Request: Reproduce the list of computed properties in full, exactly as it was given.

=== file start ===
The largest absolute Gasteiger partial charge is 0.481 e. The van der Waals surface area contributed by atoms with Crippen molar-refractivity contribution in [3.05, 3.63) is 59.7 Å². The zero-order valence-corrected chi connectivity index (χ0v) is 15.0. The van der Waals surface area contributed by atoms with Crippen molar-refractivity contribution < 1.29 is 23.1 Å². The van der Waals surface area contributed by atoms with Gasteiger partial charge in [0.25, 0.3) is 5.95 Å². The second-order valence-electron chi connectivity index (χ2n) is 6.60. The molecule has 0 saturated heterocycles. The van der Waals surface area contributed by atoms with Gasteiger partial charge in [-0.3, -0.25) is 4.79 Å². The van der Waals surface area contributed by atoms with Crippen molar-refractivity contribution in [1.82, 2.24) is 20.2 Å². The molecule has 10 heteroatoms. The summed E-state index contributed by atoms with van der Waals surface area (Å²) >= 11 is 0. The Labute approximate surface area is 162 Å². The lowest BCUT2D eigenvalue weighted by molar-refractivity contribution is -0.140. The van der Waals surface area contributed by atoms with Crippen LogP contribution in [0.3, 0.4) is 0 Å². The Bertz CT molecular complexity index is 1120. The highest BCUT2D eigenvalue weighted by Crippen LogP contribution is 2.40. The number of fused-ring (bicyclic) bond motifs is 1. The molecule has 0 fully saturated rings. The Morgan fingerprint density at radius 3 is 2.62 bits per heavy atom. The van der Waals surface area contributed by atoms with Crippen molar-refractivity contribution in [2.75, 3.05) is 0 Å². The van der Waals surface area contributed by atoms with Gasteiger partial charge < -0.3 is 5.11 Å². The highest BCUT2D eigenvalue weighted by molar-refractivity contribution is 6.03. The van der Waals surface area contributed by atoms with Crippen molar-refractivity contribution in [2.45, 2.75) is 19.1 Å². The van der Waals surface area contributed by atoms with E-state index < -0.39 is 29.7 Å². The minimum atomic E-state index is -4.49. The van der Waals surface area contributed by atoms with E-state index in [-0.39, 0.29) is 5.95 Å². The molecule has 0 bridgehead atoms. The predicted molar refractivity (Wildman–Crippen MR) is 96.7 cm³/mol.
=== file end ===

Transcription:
The largest absolute Gasteiger partial charge is 0.481 e. The van der Waals surface area contributed by atoms with Crippen molar-refractivity contribution in [3.05, 3.63) is 59.7 Å². The zero-order valence-corrected chi connectivity index (χ0v) is 15.0. The van der Waals surface area contributed by atoms with Crippen molar-refractivity contribution < 1.29 is 23.1 Å². The van der Waals surface area contributed by atoms with Gasteiger partial charge in [0.25, 0.3) is 5.95 Å². The second-order valence-electron chi connectivity index (χ2n) is 6.60. The molecule has 0 saturated heterocycles. The van der Waals surface area contributed by atoms with Gasteiger partial charge in [-0.3, -0.25) is 4.79 Å². The van der Waals surface area contributed by atoms with Crippen molar-refractivity contribution in [1.82, 2.24) is 20.2 Å². The molecule has 10 heteroatoms. The summed E-state index contributed by atoms with van der Waals surface area (Å²) >= 11 is 0. The Labute approximate surface area is 162 Å². The lowest BCUT2D eigenvalue weighted by molar-refractivity contribution is -0.140. The van der Waals surface area contributed by atoms with Crippen LogP contribution in [0.3, 0.4) is 0 Å². The Bertz CT molecular complexity index is 1120. The highest BCUT2D eigenvalue weighted by Crippen LogP contribution is 2.40. The number of fused-ring (bicyclic) bond motifs is 1. The molecule has 0 fully saturated rings. The Morgan fingerprint density at radius 3 is 2.62 bits per heavy atom. The van der Waals surface area contributed by atoms with Crippen molar-refractivity contribution in [2.75, 3.05) is 0 Å². The van der Waals surface area contributed by atoms with Gasteiger partial charge < -0.3 is 5.11 Å². The highest BCUT2D eigenvalue weighted by molar-refractivity contribution is 6.03. The van der Waals surface area contributed by atoms with Crippen molar-refractivity contribution in [2.45, 2.75) is 19.1 Å². The van der Waals surface area contributed by atoms with E-state index < -0.39 is 29.7 Å². The minimum atomic E-state index is -4.49. The van der Waals surface area contributed by atoms with E-state index in [-0.39, 0.29) is 5.95 Å². The molecule has 0 bridgehead atoms. The predicted molar refractivity (Wildman–Crippen MR) is 96.7 cm³/mol.